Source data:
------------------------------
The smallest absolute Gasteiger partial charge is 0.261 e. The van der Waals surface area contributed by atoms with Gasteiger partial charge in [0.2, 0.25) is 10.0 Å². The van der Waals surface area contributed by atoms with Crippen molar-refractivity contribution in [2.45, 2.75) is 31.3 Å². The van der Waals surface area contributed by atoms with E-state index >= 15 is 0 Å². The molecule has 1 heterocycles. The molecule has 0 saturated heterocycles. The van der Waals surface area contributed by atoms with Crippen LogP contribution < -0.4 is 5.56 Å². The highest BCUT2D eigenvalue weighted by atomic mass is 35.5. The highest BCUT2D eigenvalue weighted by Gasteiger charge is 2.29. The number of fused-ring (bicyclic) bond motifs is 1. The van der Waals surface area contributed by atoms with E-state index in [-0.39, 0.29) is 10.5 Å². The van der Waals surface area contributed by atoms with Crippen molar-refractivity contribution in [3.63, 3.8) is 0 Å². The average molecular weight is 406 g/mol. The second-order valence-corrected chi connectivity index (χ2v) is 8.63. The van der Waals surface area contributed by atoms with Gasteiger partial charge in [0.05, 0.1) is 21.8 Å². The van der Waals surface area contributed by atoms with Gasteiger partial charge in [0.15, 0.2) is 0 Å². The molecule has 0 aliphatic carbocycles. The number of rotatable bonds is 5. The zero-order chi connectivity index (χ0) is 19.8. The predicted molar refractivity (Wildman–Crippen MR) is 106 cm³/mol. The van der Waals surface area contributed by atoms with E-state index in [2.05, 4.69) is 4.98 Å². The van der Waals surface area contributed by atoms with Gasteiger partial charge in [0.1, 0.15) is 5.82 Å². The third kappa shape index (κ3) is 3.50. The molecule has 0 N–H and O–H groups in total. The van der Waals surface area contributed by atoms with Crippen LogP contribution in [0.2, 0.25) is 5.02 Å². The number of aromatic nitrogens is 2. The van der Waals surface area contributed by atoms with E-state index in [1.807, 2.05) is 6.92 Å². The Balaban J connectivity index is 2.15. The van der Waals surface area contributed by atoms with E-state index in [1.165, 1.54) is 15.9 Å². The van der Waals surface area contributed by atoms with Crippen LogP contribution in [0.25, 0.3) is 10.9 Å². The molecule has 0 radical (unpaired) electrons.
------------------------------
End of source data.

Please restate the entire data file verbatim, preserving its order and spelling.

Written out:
The smallest absolute Gasteiger partial charge is 0.261 e. The van der Waals surface area contributed by atoms with Gasteiger partial charge in [0.2, 0.25) is 10.0 Å². The van der Waals surface area contributed by atoms with Crippen molar-refractivity contribution in [2.45, 2.75) is 31.3 Å². The van der Waals surface area contributed by atoms with E-state index >= 15 is 0 Å². The molecule has 1 heterocycles. The molecule has 0 saturated heterocycles. The van der Waals surface area contributed by atoms with Crippen LogP contribution < -0.4 is 5.56 Å². The highest BCUT2D eigenvalue weighted by atomic mass is 35.5. The highest BCUT2D eigenvalue weighted by Gasteiger charge is 2.29. The number of fused-ring (bicyclic) bond motifs is 1. The van der Waals surface area contributed by atoms with E-state index in [-0.39, 0.29) is 10.5 Å². The van der Waals surface area contributed by atoms with Crippen molar-refractivity contribution in [3.63, 3.8) is 0 Å². The average molecular weight is 406 g/mol. The second-order valence-corrected chi connectivity index (χ2v) is 8.63. The van der Waals surface area contributed by atoms with Gasteiger partial charge in [0.05, 0.1) is 21.8 Å². The van der Waals surface area contributed by atoms with Gasteiger partial charge in [0.15, 0.2) is 0 Å². The molecule has 0 aliphatic carbocycles. The number of rotatable bonds is 5. The zero-order chi connectivity index (χ0) is 19.8. The predicted molar refractivity (Wildman–Crippen MR) is 106 cm³/mol. The van der Waals surface area contributed by atoms with E-state index in [2.05, 4.69) is 4.98 Å². The van der Waals surface area contributed by atoms with Gasteiger partial charge in [0.1, 0.15) is 5.82 Å². The third kappa shape index (κ3) is 3.50. The molecule has 0 N–H and O–H groups in total. The van der Waals surface area contributed by atoms with Crippen LogP contribution in [0.2, 0.25) is 5.02 Å². The number of aromatic nitrogens is 2. The van der Waals surface area contributed by atoms with E-state index in [1.807, 2.05) is 6.92 Å². The Balaban J connectivity index is 2.15. The van der Waals surface area contributed by atoms with E-state index in [1.165, 1.54) is 15.9 Å². The van der Waals surface area contributed by atoms with Crippen LogP contribution in [0.25, 0.3) is 10.9 Å². The molecule has 0 radical (unpaired) electrons.